Communication key in fostering good relations
Reckless and unruly student behavior in neighborhoods near campus is annoying some long-time neighbors who have been forced to deal with loud noise, trash and vandalism.
Jason Pfeiffer, 32, a homeowner near North Mountain Road and East Lester Street, said his student-neighbors were pleasant at the beginning of the semester, but lately they've had a sudden change of attitude.
The students have been cranking their stereos up to full blast until 4 a.m., leaving empty beer cans in their yard and other neighbor's yards, and have shown a total lack of respect to the community's desire for quiet nights, Pfeiffer said.
Whereas these student-neighbors seemed receptive to quieting down in the beginning of the year, they now act like these occurrences should be expected on the weekends, Pfeiffer said.
"Everything seemed fine, but then I don't know what happened," Pfeiffer said. "There's definitely a difference between noise which is tolerable and noise which is inexcusably loud."
Carol West, Ward 2 City Council member, said a major problem exists between Tucson residents and UA students, and she isn't happy with student behavior she's heard about from her constituents.
Establishing relationships with neighbors from day one can help prevent unruly behavior like loud parties during the week and weekends, and leaving beer cans around neighborhoods, West said.
"Communication is the key," West said. "We must be advocates for our constituents."
Resident concerns about rambunctious and disrespectful neighborhood etiquette has cost one fraternity a chance of getting recognized, said Matt Hesselbacher, a member of the Phi Kappa Psi fraternity.
A neighborhood association must approve the recognition of their two-year-old house on East University Boulevard and North Second Avenue before the Interfraternity Council will recognize them, said Hesselbacher, an electrical engineering junior.
So far, Hesselbacher said the men have reached out to the neighbors by inviting them out to barbecues and attending neighborhood meetings. Phi Kappa Psi has also tried to keep their parties under control, but Hesselbacher said all the effort is wasted because the neighbors' attitudes are unchanged.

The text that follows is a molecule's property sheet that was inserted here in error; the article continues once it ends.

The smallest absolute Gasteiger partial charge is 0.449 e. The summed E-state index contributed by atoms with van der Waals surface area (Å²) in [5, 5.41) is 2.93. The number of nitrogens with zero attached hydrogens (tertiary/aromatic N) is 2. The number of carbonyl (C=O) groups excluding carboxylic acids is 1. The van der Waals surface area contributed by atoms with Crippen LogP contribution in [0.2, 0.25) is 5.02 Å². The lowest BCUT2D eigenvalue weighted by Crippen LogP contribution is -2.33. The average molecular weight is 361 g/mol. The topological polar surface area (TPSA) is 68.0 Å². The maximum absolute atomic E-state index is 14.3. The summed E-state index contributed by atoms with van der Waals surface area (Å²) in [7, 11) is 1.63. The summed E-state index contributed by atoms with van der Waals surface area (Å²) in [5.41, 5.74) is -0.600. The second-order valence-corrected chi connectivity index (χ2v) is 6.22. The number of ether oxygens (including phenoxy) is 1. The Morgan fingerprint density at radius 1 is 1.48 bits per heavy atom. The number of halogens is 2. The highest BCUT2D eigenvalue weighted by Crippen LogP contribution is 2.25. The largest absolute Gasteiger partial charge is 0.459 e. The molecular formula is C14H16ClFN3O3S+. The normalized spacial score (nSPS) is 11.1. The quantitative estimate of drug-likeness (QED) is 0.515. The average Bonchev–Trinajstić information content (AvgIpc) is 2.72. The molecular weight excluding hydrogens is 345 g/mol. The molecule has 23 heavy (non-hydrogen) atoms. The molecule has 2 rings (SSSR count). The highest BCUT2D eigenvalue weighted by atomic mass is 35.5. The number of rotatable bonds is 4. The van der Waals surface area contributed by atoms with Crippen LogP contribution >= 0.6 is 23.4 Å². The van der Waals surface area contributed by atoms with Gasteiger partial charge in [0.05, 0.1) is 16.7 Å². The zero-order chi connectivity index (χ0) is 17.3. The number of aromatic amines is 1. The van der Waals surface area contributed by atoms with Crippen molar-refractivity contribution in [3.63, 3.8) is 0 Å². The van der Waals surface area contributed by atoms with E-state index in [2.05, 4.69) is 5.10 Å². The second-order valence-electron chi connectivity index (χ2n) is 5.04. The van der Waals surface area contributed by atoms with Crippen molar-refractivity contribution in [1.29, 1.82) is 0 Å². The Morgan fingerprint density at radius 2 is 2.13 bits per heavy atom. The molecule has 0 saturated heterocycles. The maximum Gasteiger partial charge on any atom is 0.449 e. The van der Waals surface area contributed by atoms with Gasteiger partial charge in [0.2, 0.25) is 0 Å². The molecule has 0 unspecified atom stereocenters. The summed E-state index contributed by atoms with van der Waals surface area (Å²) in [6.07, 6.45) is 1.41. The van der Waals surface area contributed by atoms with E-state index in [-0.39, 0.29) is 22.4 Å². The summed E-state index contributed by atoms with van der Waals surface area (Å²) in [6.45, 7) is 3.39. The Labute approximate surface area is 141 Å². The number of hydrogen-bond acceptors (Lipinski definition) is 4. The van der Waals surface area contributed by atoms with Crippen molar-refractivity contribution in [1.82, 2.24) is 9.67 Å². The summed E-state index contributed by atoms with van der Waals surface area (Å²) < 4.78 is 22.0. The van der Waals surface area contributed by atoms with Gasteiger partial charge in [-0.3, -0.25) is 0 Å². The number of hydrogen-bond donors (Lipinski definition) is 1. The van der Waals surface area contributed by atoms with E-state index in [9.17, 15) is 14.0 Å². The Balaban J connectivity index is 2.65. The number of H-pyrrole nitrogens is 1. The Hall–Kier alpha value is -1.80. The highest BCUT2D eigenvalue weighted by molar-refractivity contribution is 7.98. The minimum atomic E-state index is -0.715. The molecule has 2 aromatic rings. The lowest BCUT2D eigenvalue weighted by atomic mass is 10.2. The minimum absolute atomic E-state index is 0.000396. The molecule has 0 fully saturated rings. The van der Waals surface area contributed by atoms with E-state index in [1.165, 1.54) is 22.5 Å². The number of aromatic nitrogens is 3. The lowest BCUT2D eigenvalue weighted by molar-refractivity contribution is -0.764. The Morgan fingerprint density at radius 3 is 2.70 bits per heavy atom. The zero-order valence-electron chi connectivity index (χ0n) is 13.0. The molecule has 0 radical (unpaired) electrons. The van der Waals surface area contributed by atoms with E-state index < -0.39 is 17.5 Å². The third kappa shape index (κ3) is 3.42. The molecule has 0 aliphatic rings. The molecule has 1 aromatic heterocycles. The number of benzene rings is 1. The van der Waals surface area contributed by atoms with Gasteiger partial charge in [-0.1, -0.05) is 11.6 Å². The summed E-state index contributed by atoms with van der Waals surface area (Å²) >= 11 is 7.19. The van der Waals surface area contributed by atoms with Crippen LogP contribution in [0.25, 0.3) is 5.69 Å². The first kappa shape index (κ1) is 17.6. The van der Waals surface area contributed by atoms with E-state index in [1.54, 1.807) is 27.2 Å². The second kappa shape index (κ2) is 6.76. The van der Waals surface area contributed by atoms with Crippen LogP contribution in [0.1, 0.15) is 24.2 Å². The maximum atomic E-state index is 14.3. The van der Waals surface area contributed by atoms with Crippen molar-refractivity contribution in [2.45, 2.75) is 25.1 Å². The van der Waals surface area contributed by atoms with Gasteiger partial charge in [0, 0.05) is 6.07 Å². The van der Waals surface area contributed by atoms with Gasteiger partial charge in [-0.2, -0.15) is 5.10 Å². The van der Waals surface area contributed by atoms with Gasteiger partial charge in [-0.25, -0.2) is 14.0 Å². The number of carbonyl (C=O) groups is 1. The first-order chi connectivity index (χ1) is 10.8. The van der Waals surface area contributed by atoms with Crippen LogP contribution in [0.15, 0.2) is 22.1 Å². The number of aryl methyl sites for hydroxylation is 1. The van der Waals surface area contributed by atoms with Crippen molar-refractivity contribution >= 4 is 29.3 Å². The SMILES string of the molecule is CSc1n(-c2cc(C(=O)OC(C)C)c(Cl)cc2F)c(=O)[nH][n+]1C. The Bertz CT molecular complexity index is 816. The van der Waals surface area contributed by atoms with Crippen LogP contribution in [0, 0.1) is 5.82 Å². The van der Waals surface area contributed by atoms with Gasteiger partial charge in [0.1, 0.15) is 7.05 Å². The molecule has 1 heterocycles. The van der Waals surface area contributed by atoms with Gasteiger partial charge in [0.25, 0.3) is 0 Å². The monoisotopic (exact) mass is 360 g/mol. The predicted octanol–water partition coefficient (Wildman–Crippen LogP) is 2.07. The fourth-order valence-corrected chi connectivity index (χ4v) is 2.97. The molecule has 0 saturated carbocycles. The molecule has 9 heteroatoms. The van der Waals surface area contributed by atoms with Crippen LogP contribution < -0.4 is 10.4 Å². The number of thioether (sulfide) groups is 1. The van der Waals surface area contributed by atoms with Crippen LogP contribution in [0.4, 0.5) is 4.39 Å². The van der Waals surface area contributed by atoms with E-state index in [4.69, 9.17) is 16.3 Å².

"Getting recognized would help us grow faster as a fraternity to get a house on campus, away from these residents," Hesselbacher said. "What's funny is that we would have to follow stricter guidelines if we were recognized as a house."
But residents living near the fraternity tell a different tale about the fraternity's attempts to make peace with the neighbors.
Sam Costy-Bennett, 49, said problems have risen with student-neighbors each year since he first moved to the area in 1986.
It's inappropriate to have a fraternity in the neighborhood because of the nuisances that always seem to result from their disrespect, Costy-Bennett said.
From Thursday night to Sunday night, the neighborhood that includes the fraternity is usually trashed with beer cans and broken glass strewn on the sidewalks, yards and streets, he said.
Such disrespect has brought about fights, theft and vandalism on North Second Avenue, which includes the breaking of the passenger's side window and gas cap cover on his truck, Costy-Bennett said.
But for some students like Jon Edwards, a marketing senior, the problem starts with the residents not understanding the area they live in.
"These residents need to simply understand and accept that college students live around here," Edwards said.
While Edwards said he hasn't experienced any complaints from neighbors, he notices officers from both the Tucson Police Department and the University of Arizona Police Department randomly cruising his neighborhood to check out rowdy behavior.
The different perceptions of respect are part of the issue, said said Karin Uhlich, a candidate opposing Ward 3 Councilwoman Kathleen Dunbar for City Council.
The problems that exist seem to be a result of differences in lifestyles, not that students are doing anything wrong, Uhlich said.
"It's not that students are to blame. After all, they are just renting property that is made available in this market," Uhlich said. "The problem is that the neighbors may be accustomed to a quiet neighborhood, and so their tolerance is lower for noise."
Behavioral problems are not always ongoing problems, said Chris Goldsmith, 43, a 16-year owner and resident in the Sam Hughes Neighborhood.
Inappropriate behavior that he's had to deal with usually happened in isolated incidents, Goldsmith said, and students are just finding their niche for living on their own.
"They're just letting their hair down, so to speak," Goldsmith said.